The state needed a unified Senate with the problems it faced beginning with the state’s largest electric utility’s bankruptcy.
And the state’s five largest banks were collapsing under the weight of ill-begotten investments in real estate, a business sector too dependent on defense spending was contracting and it all combined to put the state’s economy in a near death spiral.
The poor economy meant state revenues were falling with no bottom in sight and that resulted in massive reductions to a state budget passed just months ago.
They were dark days in the State House when Dupont was Senate Majority Leader and later Senate President but he believed the government needed to act when business was incapacitated and unable to access the capital needed to begin turning the corner toward daylight.
Government programs were not in place to deal with the magnitude of the human and economic problems the state faced in 1989 through the next three or four years.
State government would need to do things it had not done before and people needed to leave old beliefs behind, which was not easy and some never did.
The bankruptcy of Public Service of New Hampshire was brought on by the company’s desire to build two nuclear reactors in Seabrook when it could not afford to build one.
The company turned to junk bonds that eventually led to its demise and then a dance with other electric utilities to put the utility on its feet again, but at considerable costs to the state’s ratepayers.
As Senate Majority Leader, Dupont needed to ensure the legislature passed what was needed to allow Northeast Utilities — now Eversource — to take the company out of bankruptcy. It did pass by just enough votes.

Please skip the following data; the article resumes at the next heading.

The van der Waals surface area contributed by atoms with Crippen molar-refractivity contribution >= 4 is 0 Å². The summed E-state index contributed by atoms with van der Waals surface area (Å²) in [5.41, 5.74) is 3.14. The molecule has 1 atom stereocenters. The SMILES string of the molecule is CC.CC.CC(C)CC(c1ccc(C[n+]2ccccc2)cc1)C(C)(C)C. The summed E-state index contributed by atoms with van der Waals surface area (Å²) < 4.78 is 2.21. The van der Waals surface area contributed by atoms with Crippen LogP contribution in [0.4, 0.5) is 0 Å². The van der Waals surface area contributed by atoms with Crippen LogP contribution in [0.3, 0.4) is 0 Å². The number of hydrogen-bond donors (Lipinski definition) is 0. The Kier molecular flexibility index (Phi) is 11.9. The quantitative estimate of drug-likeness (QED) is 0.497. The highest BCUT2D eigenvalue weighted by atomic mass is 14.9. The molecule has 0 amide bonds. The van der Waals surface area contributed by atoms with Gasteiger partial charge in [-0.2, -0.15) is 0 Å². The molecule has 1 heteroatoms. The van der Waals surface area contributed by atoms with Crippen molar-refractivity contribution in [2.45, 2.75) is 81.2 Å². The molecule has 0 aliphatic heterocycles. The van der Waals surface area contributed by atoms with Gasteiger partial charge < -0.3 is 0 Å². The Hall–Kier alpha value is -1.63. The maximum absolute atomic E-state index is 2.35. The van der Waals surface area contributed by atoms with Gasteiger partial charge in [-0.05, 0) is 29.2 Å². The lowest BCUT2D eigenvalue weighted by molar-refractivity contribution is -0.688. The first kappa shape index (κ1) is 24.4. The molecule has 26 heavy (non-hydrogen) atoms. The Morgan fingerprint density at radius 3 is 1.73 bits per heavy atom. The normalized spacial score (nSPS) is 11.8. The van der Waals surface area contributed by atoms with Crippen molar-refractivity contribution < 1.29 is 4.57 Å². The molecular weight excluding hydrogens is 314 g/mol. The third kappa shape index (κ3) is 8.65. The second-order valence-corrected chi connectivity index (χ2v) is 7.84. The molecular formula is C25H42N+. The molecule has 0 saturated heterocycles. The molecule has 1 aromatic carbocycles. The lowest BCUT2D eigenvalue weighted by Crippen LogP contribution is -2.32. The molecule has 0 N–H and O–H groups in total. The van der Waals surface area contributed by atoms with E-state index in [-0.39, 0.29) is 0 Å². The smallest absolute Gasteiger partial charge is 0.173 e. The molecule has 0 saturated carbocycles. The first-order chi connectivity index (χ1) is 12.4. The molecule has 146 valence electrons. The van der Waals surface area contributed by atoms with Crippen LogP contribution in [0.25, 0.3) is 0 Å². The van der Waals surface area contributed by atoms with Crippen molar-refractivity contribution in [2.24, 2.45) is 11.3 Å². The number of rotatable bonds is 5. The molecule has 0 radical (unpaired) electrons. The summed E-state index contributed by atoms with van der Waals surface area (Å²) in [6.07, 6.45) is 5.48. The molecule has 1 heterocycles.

As Senate President he established the Senate Economic Development Committee and served as chair.
Under Dupont, the committee developed plans for the state to provide the capital the state’s banks no longer could, and establish tax incentives for research and development, job creation and capital investment.
The plan also included a separate business court, which was quickly shot down by the court system and Gov. Judd Gregg, but was established years later by former Chief Justice John Broderick.
The lawmakers approved the capital plan administered by the newly created Business Finance Authority, which continues to exist today.
Gregg and House Speaker Donna Sytek did not go along with the tax credits for the research and development, job creation nor capital investment, but two years later after Dupont had left the Senate the credits were included in the bill that created the business enterprise tax that Gov. Steve Merrill wanted so the state could end a suit over the business profits tax.